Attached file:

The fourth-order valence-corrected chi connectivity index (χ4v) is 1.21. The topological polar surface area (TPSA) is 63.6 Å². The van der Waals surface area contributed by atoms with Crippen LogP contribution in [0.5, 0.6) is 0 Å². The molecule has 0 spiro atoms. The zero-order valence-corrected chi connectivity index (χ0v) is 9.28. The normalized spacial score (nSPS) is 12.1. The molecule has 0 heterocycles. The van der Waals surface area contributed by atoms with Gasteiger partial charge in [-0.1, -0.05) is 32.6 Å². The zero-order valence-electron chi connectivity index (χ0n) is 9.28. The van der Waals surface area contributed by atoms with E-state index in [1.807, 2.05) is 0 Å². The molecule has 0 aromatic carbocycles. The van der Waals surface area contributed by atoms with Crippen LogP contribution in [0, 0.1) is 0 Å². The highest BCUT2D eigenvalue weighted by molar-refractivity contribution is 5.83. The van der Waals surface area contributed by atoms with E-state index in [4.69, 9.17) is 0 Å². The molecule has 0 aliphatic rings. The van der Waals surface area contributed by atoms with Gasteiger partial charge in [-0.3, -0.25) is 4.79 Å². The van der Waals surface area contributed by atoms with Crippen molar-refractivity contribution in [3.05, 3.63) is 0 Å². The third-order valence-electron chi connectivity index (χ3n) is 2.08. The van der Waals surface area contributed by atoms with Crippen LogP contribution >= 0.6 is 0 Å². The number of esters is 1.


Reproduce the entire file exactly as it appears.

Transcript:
The fourth-order valence-corrected chi connectivity index (χ4v) is 1.21. The topological polar surface area (TPSA) is 63.6 Å². The van der Waals surface area contributed by atoms with Crippen LogP contribution in [0.5, 0.6) is 0 Å². The molecule has 0 spiro atoms. The zero-order valence-corrected chi connectivity index (χ0v) is 9.28. The normalized spacial score (nSPS) is 12.1. The molecule has 0 heterocycles. The van der Waals surface area contributed by atoms with Gasteiger partial charge in [-0.1, -0.05) is 32.6 Å². The zero-order valence-electron chi connectivity index (χ0n) is 9.28. The van der Waals surface area contributed by atoms with E-state index in [1.807, 2.05) is 0 Å². The molecule has 0 aromatic carbocycles. The van der Waals surface area contributed by atoms with Crippen LogP contribution in [0, 0.1) is 0 Å². The highest BCUT2D eigenvalue weighted by molar-refractivity contribution is 5.83. The van der Waals surface area contributed by atoms with E-state index in [4.69, 9.17) is 0 Å². The molecule has 0 aliphatic rings. The van der Waals surface area contributed by atoms with Gasteiger partial charge in [-0.3, -0.25) is 4.79 Å². The van der Waals surface area contributed by atoms with Crippen molar-refractivity contribution in [3.05, 3.63) is 0 Å². The third-order valence-electron chi connectivity index (χ3n) is 2.08. The van der Waals surface area contributed by atoms with Crippen LogP contribution >= 0.6 is 0 Å². The number of esters is 1.